Recently I spent a few hours in LA’s Little Tokyo, or “J-Town” as some call it. I got my work done, so I wandered around the area like a tourist. I like being a tourist.
It was my first time in Little Tokyo. I had spent time in Japan before both on vacation and on a missions trip, but this was different. Remarkably, I felt very much at home. I don’t necessarily feel this comfortable in Boston’s Chinatown and New York’s Chinatown, even though I’m Chinese-American. I don’t have a drop of Japanese blood in me.
As I reflected on why I felt the way I did, I realize that it wasn’t necessarily about ethnicity. It was about how people saw me. In southern California, an overwhelming majority of the Japanese-Americans are born here, and are nisei (second generation), sansei (third generation) or beyond. Most of them do not speak Japanese and are Americanized. The way I looked, I fit right in. Here I was, an English-speaking Asian-American.
I walked into a restaurant where they were making different delicious-looking Japanese snacks. I asked in English what they were made of, and what they recommended that I try. I was totally comfortable doing so. I realized to myself that if I did the same thing (ask in English) in New York’s Chinatown, I would have felt shameful for not speaking the mother tongue or Chinese culture, as if I had failed my parents, grandparents, and my entire race. Being Americanized was okay.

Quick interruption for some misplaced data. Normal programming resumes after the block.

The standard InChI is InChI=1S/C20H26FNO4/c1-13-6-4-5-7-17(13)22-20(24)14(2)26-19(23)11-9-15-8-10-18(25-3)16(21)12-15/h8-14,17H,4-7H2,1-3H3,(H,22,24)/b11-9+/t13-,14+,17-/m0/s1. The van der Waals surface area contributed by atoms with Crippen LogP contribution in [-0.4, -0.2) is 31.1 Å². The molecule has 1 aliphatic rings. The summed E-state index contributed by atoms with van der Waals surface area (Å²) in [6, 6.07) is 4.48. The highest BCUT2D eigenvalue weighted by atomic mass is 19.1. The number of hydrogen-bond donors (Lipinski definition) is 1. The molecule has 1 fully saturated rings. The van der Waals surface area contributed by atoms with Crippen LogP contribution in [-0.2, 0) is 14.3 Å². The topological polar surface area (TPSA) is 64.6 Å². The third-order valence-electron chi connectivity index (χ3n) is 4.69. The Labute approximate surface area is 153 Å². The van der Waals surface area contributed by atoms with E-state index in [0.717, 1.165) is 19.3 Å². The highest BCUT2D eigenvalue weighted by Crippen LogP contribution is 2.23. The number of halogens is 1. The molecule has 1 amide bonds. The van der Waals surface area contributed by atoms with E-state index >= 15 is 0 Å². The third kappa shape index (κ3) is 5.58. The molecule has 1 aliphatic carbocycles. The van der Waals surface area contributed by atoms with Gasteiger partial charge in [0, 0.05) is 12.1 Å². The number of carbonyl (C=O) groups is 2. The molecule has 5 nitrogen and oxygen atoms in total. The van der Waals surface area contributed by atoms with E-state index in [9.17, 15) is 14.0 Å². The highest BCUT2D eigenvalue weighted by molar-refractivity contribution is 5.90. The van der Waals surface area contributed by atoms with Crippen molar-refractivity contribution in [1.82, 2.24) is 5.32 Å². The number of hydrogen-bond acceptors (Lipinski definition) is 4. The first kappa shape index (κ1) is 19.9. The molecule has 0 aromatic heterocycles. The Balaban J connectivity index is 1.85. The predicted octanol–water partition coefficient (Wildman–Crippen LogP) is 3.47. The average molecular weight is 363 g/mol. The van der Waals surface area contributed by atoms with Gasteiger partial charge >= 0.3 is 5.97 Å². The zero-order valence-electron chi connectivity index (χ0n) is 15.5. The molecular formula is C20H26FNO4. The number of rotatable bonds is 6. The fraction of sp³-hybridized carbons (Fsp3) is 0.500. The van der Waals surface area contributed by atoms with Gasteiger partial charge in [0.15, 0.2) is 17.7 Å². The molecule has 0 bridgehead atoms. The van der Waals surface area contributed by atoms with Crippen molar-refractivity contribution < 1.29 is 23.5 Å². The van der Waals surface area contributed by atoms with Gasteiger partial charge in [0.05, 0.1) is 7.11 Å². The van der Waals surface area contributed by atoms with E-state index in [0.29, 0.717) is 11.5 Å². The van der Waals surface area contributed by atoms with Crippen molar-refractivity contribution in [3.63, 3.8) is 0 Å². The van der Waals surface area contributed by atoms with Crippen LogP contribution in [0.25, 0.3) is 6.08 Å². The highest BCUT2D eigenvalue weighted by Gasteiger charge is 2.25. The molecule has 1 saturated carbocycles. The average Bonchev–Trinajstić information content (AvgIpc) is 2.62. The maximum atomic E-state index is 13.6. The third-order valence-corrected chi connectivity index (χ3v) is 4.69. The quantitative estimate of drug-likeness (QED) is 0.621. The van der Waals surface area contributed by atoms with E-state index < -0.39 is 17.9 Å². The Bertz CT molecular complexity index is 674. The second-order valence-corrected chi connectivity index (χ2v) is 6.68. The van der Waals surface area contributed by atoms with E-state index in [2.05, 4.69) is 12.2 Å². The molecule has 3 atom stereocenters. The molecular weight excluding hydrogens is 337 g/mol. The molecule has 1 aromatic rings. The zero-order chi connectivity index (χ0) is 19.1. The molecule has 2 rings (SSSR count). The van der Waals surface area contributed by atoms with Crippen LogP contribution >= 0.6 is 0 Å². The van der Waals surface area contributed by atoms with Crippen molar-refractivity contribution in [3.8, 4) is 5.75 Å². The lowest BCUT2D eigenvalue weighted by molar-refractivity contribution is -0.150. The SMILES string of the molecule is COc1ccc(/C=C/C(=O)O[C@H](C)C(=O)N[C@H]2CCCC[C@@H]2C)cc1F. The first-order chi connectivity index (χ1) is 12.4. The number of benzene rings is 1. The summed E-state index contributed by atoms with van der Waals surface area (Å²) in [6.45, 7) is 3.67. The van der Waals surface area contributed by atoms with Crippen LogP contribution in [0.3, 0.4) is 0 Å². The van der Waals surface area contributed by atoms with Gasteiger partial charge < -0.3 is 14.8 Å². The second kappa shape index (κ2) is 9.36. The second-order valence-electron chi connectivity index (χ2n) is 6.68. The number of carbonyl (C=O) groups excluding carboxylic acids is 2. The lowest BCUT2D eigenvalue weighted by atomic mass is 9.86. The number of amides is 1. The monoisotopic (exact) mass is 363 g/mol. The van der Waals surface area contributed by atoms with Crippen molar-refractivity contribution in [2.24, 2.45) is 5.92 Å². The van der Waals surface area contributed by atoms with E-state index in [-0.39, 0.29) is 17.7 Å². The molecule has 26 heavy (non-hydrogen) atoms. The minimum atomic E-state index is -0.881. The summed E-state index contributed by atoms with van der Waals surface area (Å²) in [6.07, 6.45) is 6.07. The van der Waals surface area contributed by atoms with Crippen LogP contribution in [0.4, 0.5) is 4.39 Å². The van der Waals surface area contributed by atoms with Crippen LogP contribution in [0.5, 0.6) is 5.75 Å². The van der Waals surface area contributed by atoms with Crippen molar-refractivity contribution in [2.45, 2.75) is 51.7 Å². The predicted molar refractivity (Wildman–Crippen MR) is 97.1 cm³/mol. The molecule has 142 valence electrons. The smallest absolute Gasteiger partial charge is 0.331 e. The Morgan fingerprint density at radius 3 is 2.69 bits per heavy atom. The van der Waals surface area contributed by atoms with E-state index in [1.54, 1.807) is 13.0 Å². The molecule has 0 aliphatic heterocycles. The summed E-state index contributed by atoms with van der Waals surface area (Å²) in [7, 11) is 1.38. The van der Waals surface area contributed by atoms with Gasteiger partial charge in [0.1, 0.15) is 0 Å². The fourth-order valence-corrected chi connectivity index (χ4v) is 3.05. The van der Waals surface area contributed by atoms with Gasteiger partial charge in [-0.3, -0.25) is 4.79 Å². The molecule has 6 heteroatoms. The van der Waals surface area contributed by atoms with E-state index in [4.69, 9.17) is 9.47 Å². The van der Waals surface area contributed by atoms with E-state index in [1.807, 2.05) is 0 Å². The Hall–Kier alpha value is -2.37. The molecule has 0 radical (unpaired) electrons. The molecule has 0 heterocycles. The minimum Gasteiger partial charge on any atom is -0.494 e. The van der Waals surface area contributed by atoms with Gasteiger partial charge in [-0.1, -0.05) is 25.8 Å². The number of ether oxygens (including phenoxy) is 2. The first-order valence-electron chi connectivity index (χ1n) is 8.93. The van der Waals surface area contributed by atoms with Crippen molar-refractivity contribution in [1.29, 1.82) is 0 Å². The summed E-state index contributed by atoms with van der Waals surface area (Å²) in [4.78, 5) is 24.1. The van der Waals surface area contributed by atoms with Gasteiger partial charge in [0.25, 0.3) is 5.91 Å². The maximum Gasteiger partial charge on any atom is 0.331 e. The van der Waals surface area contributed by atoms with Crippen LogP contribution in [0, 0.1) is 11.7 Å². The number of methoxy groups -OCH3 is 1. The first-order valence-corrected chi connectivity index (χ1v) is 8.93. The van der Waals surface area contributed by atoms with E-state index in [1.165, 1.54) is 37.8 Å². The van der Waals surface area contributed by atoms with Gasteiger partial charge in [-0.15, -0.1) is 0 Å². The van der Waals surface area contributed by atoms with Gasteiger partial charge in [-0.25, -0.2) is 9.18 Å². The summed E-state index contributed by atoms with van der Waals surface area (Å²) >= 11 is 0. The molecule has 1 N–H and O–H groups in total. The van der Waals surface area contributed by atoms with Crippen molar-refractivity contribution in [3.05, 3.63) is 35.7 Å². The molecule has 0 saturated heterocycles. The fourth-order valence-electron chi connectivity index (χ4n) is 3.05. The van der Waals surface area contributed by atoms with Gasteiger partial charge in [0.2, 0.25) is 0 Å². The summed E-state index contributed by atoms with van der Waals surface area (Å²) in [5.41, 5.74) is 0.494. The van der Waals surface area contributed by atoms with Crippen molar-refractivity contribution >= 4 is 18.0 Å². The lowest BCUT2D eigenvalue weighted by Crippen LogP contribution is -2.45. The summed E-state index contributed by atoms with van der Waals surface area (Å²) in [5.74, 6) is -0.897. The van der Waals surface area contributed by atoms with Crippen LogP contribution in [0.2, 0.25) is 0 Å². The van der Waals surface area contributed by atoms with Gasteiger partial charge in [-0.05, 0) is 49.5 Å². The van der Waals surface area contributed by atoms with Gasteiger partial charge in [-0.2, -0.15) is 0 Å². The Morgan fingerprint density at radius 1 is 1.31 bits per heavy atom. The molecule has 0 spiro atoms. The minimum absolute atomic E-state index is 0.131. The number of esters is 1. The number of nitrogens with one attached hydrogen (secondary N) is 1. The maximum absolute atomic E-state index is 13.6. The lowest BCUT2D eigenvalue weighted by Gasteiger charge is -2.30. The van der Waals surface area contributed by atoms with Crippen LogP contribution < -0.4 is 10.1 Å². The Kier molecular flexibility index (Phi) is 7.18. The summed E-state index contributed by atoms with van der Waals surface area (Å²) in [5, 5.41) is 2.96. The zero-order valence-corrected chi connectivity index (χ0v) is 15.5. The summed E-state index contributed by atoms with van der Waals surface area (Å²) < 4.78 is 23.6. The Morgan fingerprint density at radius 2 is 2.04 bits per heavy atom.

Attending and serving at Evergreen SGV, an English-speaking Asian-American church, I’ve also felt right at home. I don’t look any different, yet I am not ashamed at my Americanized self. It has been an oasis for me in different ways.
I’ve realized that God is bringing me on this journey to help me embrace who I am, and to learn how to minister to this generation of Americanized Asian-Americans. More on this in the future, of course.